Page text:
RESTON, Va. — The U.S. Geological Survey (USGS) and Wyoming Geological Survey are investing about $250,000, to conduct detailed geochemical sampling in the Medicine Bows Mountains of Wyoming.
Bipartisan Infrastructure Law funds geochemistry surveying in Wyoming
This project will develop and conduct an exhaustive sampling program to target areas of known and unknown mineralization in shear-hosted veins; layered mafic-ultramafic intrusions and associated felsic intrusions along the Cheyenne belt; felsic intrusions, pegmatites, and vein systems in the accreted Proterozoic terranes; Precambrian sulfide-rich metasediments and metavolcanics; radioactive paleoplacers; and mineral-rich pegmatites. Potential critical minerals in the project area include cobalt, chromium, nickel, the platinum group elements, the rare earth elements and zinc.
The grants for the geologic mapping come from a $74 million investment allocated earlier this year to the USGS Mineral Resources Program’s Earth Mapping Resources Initiative (Earth MRI), provided through annual appropriations and investments from the Administration’s Bipartisan Infrastructure Law. Overall, the Infrastructure Law is providing an appropriated $510.7 million investment to the USGS to advance scientific innovation and map critical minerals.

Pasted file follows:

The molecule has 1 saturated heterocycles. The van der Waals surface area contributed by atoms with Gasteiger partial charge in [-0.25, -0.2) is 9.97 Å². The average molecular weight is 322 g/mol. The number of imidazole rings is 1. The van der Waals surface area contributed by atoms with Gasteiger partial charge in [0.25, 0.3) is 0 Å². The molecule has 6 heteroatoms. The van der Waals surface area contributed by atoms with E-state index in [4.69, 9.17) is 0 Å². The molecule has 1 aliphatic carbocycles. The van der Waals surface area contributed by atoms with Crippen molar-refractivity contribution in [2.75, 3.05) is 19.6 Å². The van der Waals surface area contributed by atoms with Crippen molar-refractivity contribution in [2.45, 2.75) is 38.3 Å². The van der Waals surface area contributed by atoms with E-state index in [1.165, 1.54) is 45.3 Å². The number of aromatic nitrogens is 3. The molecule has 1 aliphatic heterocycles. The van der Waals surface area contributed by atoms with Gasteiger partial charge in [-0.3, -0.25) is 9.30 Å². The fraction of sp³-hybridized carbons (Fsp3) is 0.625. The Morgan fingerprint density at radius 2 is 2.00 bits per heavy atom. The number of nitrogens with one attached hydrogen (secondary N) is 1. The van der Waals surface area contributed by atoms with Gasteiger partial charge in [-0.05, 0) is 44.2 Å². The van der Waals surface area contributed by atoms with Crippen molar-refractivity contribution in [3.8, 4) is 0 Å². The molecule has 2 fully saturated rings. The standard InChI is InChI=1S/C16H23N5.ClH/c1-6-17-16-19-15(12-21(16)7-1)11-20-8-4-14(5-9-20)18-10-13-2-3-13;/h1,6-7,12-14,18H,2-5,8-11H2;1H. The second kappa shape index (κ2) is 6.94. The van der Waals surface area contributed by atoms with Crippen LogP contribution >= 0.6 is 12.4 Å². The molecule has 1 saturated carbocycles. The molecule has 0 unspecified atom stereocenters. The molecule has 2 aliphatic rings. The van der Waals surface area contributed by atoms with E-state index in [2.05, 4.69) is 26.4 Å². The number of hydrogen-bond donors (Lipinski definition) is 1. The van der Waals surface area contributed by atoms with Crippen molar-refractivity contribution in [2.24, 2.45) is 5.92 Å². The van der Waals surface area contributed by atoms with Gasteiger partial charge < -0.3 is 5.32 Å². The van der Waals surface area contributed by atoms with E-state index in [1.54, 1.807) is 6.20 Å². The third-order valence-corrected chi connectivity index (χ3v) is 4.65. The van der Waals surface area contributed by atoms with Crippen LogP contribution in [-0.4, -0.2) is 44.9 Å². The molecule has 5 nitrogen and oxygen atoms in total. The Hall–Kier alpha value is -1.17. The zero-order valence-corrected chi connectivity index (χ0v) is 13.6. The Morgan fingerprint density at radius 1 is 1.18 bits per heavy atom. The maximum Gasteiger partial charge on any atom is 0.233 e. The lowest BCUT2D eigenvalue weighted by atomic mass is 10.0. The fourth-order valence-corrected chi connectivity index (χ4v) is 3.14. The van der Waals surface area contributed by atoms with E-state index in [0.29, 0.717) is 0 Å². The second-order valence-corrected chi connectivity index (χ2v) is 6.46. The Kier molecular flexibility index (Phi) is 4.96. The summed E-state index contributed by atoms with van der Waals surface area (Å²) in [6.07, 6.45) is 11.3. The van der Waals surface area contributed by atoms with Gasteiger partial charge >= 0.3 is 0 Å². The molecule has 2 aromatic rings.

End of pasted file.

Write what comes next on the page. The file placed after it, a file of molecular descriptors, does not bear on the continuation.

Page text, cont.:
The geochemical reconnaissance surveys will collect geologic samples from areas of interest, then analyze them for what kinds of minerals may be found. This analysis provides initial information on under-studied geologic settings, thus helping plan and prioritize future years’ data collection and mapping. The surveys are usually the first step in identifying which areas should be studied for critical mineral potential, as well as other natural resources like energy or groundwater.
Earth MRI is a partnership between the USGS and state geological surveys across America to modernize our understanding of the Nation’s fundamental geologic framework and mineral resources through new geologic maps, geophysical and topographic surveys, and geochemical sampling. The 2022 Bipartisan Infrastructure Law provided additional funding that has accelerated this new mapping in areas with potential for hosting critical mineral resources both still in the ground and in mine wastes.
More information can be found here. To learn more about how the USGS is investing the resources from the Bipartisan Infrastructure Law, visit our website. To learn more about USGS mineral resource and commodity information, please visit our website and follow us on Twitter.